International relief agency Oxfam launched a $10 million appeal on Monday for its humanitarian work in Chad and Sudan. The British-based group says as fighting continues to spread from Darfur into eastern Chad, its biggest emergency program in the world will soon run out of money. Aid workers say refugee camps along the border are running out of life-saving resources. Phuong Tran has more from VOA's Central and West Africa bureau in Dakar.
Oxfam's director in Chad, Roland Van Hauwermeiren, says water is running out in the camps.
"We can only provide three liters of water per person a day. And this is in temperatures of 44 degrees Celsius," he said. "When you see that people do not have [enough] water, there is additionally, automatically a sanitation [problem] and a health [problem]."
Fighting between the government-backed Janjaweed militia and rebels has left more than 200,000 people dead and displaced more than 2 million others on both sides of the Chad-Sudan border.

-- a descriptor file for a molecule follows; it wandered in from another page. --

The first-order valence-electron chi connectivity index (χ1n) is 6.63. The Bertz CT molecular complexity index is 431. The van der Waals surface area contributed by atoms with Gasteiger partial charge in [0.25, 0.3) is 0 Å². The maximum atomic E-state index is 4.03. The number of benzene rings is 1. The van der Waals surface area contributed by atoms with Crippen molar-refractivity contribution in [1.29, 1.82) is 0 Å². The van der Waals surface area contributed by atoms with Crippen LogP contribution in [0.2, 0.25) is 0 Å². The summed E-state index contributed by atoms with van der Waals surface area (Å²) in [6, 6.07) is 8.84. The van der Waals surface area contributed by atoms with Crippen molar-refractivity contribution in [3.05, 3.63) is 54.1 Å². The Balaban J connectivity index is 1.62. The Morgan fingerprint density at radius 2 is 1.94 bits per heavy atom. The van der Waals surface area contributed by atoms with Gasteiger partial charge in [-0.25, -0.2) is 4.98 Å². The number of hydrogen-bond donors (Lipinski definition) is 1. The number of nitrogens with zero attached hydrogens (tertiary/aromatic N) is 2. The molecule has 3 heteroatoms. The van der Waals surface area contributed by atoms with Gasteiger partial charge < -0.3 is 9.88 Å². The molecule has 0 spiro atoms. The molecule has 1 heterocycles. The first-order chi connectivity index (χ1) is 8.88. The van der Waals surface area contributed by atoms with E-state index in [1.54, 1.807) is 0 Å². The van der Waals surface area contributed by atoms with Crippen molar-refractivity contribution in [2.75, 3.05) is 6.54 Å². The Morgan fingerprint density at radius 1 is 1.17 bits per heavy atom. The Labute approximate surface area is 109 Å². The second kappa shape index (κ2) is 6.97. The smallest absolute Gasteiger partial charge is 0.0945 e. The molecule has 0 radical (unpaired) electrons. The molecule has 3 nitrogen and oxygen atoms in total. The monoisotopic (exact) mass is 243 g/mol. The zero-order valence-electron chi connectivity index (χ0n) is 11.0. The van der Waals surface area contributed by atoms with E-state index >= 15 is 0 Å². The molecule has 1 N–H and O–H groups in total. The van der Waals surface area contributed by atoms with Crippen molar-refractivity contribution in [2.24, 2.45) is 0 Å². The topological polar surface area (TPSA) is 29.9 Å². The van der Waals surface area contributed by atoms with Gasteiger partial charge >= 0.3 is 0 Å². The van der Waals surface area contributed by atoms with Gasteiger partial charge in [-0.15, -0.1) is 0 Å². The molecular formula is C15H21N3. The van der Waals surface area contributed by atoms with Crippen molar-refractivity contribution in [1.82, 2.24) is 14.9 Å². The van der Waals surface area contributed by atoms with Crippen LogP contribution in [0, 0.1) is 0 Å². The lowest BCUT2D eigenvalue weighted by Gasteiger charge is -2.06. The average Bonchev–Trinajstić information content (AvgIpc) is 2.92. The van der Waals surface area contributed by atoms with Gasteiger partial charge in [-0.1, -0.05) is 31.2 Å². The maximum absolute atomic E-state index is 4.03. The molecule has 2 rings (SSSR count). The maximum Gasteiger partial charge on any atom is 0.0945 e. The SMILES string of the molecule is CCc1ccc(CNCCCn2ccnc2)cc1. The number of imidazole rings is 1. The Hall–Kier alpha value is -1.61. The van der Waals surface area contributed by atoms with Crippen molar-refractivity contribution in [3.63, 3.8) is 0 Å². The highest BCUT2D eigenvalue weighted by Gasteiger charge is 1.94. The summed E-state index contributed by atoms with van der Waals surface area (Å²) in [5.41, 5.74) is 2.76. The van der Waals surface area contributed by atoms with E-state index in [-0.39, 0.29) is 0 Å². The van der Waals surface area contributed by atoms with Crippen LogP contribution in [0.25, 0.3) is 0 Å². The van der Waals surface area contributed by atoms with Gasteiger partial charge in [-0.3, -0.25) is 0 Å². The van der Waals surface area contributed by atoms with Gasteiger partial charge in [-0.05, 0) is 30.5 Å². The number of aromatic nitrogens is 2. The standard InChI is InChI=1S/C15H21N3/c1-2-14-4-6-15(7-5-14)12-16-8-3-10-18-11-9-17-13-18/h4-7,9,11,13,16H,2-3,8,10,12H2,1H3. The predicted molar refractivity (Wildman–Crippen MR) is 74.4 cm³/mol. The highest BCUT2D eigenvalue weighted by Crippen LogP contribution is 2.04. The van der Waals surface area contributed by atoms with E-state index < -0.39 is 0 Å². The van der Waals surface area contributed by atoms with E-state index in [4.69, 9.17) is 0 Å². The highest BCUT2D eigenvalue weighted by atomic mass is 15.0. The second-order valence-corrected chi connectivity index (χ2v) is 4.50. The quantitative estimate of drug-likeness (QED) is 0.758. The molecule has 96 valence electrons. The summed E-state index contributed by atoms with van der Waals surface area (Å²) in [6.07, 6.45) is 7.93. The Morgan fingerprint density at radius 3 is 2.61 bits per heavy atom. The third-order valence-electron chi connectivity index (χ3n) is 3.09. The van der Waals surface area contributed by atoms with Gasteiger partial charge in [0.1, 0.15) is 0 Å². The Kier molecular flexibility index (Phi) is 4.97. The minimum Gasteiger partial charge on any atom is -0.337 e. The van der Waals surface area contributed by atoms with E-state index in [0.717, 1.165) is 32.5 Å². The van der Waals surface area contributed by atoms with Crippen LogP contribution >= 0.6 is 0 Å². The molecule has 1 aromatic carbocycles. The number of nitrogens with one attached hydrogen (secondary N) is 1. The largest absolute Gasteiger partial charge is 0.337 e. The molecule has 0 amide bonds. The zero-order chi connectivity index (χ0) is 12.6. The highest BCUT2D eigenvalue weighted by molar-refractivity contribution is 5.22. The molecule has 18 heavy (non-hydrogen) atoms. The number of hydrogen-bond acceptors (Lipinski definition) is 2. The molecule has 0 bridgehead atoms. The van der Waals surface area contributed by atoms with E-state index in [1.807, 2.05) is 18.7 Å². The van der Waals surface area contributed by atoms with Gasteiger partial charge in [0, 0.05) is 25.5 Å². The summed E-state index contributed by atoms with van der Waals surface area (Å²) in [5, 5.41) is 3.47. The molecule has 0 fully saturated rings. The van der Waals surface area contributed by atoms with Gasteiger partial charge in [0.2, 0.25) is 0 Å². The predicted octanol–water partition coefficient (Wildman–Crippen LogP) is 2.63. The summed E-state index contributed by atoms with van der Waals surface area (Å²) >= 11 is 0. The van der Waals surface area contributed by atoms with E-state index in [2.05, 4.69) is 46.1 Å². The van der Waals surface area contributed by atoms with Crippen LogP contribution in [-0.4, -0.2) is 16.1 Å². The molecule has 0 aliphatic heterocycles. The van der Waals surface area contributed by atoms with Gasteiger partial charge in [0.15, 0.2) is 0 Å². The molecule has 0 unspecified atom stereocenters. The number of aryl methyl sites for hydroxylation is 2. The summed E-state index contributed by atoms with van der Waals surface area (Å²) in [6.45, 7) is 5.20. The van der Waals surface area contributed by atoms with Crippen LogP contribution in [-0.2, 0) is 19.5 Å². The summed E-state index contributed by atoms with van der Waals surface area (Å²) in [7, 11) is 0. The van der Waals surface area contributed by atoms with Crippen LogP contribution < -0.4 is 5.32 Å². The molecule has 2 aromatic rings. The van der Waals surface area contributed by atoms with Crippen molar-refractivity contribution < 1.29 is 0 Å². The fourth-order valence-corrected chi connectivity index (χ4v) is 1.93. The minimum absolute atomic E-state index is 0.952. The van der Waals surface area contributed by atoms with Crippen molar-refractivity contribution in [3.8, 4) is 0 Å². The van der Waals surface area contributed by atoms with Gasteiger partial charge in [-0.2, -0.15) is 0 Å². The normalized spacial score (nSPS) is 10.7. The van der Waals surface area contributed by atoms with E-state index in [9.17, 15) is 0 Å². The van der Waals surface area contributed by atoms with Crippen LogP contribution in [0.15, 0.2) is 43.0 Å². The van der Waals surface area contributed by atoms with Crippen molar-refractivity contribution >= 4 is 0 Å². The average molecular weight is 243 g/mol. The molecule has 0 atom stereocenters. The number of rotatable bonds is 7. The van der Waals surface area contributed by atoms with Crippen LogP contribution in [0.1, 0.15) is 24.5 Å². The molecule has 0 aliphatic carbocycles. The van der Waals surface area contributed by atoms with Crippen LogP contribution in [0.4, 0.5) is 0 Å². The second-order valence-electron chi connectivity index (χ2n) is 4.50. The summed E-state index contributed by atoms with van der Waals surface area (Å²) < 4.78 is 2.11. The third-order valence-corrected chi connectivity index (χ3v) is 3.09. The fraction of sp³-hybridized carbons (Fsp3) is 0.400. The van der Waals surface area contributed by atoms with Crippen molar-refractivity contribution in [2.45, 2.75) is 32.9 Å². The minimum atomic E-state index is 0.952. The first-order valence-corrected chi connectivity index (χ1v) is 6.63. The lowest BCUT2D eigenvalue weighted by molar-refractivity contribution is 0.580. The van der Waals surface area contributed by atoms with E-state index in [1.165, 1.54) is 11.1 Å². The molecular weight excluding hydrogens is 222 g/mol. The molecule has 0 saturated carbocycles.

Chad's Oxfam program manager says cross-border raids in Darfur have spilled over into Chad pushing more people into waste-infested and disease-breeding camps.
"It is not only in Darfur. It became an internal Chadian crisis," he said. We do not have the means immediately available and so fast in order to respond directly to these exploding needs."
Oxfam policy manager for West Africa Michel Anglade says given the constant fighting that seems to have no end, Oxfam's $20 million budget for Chad and Sudan cannot last much longer.
"Both for refugees in Chad, [and] for people who are internally displaced, there is no hope of coming back soon to their homes .Unfortunately, there is no peace in sight right now," he saod.
U.N. chief Ban Ki-moon is opening high-level talks in New York today with the African Union that could clear the way for deploying a sizable U.N. force in Darfur.
The talks are aimed at nailing down a tentative deal reached with Khartoum to send about 2,300 U.N. troops to Darfur to bolster 7,000 underequipped AU troops, and will also focus on the final phase of the U.N. plan expected to culminate in the deployment of a 20,000-strong joint U.N.-AU force in Darfur.
Meanwhile, Sudan's foreign minister, Lam Akol, reportedly agreed today to the second phase of a proposed three-phase U.N. support package.